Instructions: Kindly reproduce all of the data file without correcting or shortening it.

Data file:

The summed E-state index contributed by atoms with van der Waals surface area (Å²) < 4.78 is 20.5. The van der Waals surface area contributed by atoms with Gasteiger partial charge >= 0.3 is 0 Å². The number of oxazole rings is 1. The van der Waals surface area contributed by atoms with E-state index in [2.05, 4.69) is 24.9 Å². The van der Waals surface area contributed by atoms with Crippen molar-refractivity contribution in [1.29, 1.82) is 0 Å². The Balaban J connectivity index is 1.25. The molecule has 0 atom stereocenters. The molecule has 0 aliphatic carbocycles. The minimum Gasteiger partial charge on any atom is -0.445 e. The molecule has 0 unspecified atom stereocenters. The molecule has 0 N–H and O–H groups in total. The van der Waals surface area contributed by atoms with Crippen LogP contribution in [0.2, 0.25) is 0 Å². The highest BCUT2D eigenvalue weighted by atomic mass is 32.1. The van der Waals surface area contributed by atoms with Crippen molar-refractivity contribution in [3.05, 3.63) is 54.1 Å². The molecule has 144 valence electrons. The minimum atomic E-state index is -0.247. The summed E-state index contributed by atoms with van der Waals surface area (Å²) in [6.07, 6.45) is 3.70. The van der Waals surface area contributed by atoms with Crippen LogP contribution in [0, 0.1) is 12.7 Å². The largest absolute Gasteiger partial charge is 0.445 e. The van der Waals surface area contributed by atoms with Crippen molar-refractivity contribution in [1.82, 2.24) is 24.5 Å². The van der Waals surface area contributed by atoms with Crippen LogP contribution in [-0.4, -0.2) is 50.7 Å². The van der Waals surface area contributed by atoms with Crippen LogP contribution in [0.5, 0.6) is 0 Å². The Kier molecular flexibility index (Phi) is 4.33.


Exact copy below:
The summed E-state index contributed by atoms with van der Waals surface area (Å²) < 4.78 is 20.5. The van der Waals surface area contributed by atoms with Gasteiger partial charge >= 0.3 is 0 Å². The number of oxazole rings is 1. The van der Waals surface area contributed by atoms with E-state index in [2.05, 4.69) is 24.9 Å². The van der Waals surface area contributed by atoms with Crippen molar-refractivity contribution in [1.29, 1.82) is 0 Å². The Balaban J connectivity index is 1.25. The molecule has 0 atom stereocenters. The molecule has 0 aliphatic carbocycles. The minimum Gasteiger partial charge on any atom is -0.445 e. The molecule has 0 unspecified atom stereocenters. The molecule has 0 N–H and O–H groups in total. The van der Waals surface area contributed by atoms with Crippen LogP contribution in [0.2, 0.25) is 0 Å². The highest BCUT2D eigenvalue weighted by atomic mass is 32.1. The van der Waals surface area contributed by atoms with Crippen molar-refractivity contribution in [3.05, 3.63) is 54.1 Å². The molecule has 144 valence electrons. The minimum atomic E-state index is -0.247. The summed E-state index contributed by atoms with van der Waals surface area (Å²) in [6.07, 6.45) is 3.70. The van der Waals surface area contributed by atoms with Crippen LogP contribution in [0, 0.1) is 12.7 Å². The largest absolute Gasteiger partial charge is 0.445 e. The van der Waals surface area contributed by atoms with Crippen molar-refractivity contribution in [1.82, 2.24) is 24.5 Å². The van der Waals surface area contributed by atoms with Crippen LogP contribution in [-0.4, -0.2) is 50.7 Å². The van der Waals surface area contributed by atoms with Crippen LogP contribution in [0.5, 0.6) is 0 Å². The Kier molecular flexibility index (Phi) is 4.33.